US Navy BattleCruiser: Service Wants to Merge Carriers & Battleships

The Navy came to the conclusion that if the country was going to get its money’s worth from the four battleships, the vessels had to concentrate on their unique abilities: firing massive artillery shells at the enemy.

How amazing, or crazy, would that be? But that was just the start of their ideas to save the battleships.

The firepower of the battleships—and their destructive range—would have increased substantially. Trading one turret for 20 Harrier jets was a pretty good deal. Add the Tomahawks and their ability to strike with precision at a thousand miles and the improvements looked even better. The resulting warship would have equaled the firepower of a Nimitz-class supercarrier.

But as before, the Iowas’ inherent inefficiencies worked against them. With a crew of nearly 2,000 each, the ships’ high personnel costs made them prohibitively expensive to run in an all-volunteer navy. Harrier jets could already be carried by the Tarawa-class landing ships [3], and missile silos were proliferating across the fleet.

The Navy came to the conclusion that if the country was going to get its money’s worth from the four battleships, the vessels had to concentrate on their unique abilities: firing massive artillery shells at the enemy.

That meant keeping all three main gun turrets. The cool conversion schemes would have to stay just that, schemes.

In the early 1980s, four Iowa-class fast battleships [4] originally built during World War II—Iowa, Missouri, New Jersey and Wisconsin—were taken out of mothballs and returned to active duty.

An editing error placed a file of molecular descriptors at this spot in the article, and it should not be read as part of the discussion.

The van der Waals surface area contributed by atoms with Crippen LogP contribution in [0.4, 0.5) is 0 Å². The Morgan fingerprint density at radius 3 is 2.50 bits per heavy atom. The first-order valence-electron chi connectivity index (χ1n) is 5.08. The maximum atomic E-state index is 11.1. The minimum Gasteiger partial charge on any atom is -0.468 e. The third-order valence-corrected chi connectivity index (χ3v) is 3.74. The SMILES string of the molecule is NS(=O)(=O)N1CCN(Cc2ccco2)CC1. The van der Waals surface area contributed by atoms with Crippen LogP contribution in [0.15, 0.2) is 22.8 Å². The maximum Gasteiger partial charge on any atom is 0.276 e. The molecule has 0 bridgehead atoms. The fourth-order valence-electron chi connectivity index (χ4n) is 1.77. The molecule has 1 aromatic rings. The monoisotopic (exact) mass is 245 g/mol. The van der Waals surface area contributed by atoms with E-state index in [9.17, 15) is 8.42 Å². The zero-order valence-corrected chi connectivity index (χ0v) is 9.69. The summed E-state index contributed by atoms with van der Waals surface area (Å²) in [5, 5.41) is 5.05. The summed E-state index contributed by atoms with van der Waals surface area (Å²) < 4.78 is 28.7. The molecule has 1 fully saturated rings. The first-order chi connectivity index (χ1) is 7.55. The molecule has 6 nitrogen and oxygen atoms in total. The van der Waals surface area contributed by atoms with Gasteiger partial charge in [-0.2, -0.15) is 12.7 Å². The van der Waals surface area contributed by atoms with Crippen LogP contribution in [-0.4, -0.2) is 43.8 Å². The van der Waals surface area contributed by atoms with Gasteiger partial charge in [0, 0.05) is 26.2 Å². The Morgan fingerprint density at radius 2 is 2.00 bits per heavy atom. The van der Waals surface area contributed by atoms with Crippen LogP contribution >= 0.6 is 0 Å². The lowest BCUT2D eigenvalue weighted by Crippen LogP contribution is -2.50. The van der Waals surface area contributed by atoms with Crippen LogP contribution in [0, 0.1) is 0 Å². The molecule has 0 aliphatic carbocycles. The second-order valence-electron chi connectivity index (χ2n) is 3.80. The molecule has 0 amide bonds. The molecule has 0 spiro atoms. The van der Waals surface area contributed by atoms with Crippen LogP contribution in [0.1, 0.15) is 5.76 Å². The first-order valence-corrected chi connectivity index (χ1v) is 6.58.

Nearly 900 feet long and displacing close to 60,000 tons, the battlewagons could fire a nine-gun broadside sending 18 tons of steel and explosives hurtling towards their targets.

The battleships were modernized to include cruise missiles, ship-killing missiles and Phalanx point-defense guns. Returned to the fleet, the ships saw action off the coasts of Lebanon and Iraq. At the end of the Cold War the battleships were retired again. All were slated to become museums.

Few knew, however, that returning the battleships to service in the ’80s had been only part of the plan. The second, more ambitious phase was a radical redesign of the massive warships that would have combined the attributes of battleships and aircraft carriers.

The resulting ship, a “battlecarrier,” was merely one of many schemes over the span of 30 years to modernize the most powerful American battleships ever built. The various proposals—all of them nixed—had the World War II-era ships carrying hundreds of U.S. Marines or launching Harrier jump jets or even firing atomic projectiles.

A hole in the Navy

Before World War II, planners had assumed that the big-gun ships would win wars by duking it out with enemy vessels of the same kind. Pearl Harbor and the Battle of Midway [5] dispelled that notion, as the flexibility and long-range striking power of aircraft carriers proved superior to battleships’ broadsides.The battlewagons were relegated to a secondary role in the fleet, shelling shore defenses ahead of landings by the Army and Marines. And after the war, the Navy shed most of its heavy cruisers and […]